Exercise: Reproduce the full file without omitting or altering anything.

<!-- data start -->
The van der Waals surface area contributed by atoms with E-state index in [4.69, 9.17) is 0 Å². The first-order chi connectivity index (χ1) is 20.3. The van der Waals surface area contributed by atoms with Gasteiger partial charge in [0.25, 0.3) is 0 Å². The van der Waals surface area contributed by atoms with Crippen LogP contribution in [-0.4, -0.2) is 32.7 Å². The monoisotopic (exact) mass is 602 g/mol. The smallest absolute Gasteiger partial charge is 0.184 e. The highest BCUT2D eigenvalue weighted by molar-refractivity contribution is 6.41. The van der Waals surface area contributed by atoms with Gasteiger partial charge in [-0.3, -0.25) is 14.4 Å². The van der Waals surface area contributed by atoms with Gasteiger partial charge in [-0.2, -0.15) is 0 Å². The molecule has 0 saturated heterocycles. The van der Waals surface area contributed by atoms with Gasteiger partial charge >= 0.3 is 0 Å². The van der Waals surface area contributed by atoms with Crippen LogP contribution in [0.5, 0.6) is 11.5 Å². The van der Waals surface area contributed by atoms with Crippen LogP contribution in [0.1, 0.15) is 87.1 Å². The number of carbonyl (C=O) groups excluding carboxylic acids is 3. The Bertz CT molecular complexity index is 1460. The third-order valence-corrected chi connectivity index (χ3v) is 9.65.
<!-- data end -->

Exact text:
The van der Waals surface area contributed by atoms with E-state index in [4.69, 9.17) is 0 Å². The first-order chi connectivity index (χ1) is 20.3. The van der Waals surface area contributed by atoms with Gasteiger partial charge in [0.25, 0.3) is 0 Å². The van der Waals surface area contributed by atoms with Crippen LogP contribution in [-0.4, -0.2) is 32.7 Å². The monoisotopic (exact) mass is 602 g/mol. The smallest absolute Gasteiger partial charge is 0.184 e. The highest BCUT2D eigenvalue weighted by molar-refractivity contribution is 6.41. The van der Waals surface area contributed by atoms with Gasteiger partial charge in [-0.3, -0.25) is 14.4 Å². The van der Waals surface area contributed by atoms with Gasteiger partial charge in [-0.2, -0.15) is 0 Å². The molecule has 0 saturated heterocycles. The van der Waals surface area contributed by atoms with Gasteiger partial charge >= 0.3 is 0 Å². The van der Waals surface area contributed by atoms with Crippen LogP contribution in [0.5, 0.6) is 11.5 Å². The van der Waals surface area contributed by atoms with Crippen LogP contribution in [0.1, 0.15) is 87.1 Å². The number of carbonyl (C=O) groups excluding carboxylic acids is 3. The Bertz CT molecular complexity index is 1460. The third-order valence-corrected chi connectivity index (χ3v) is 9.65.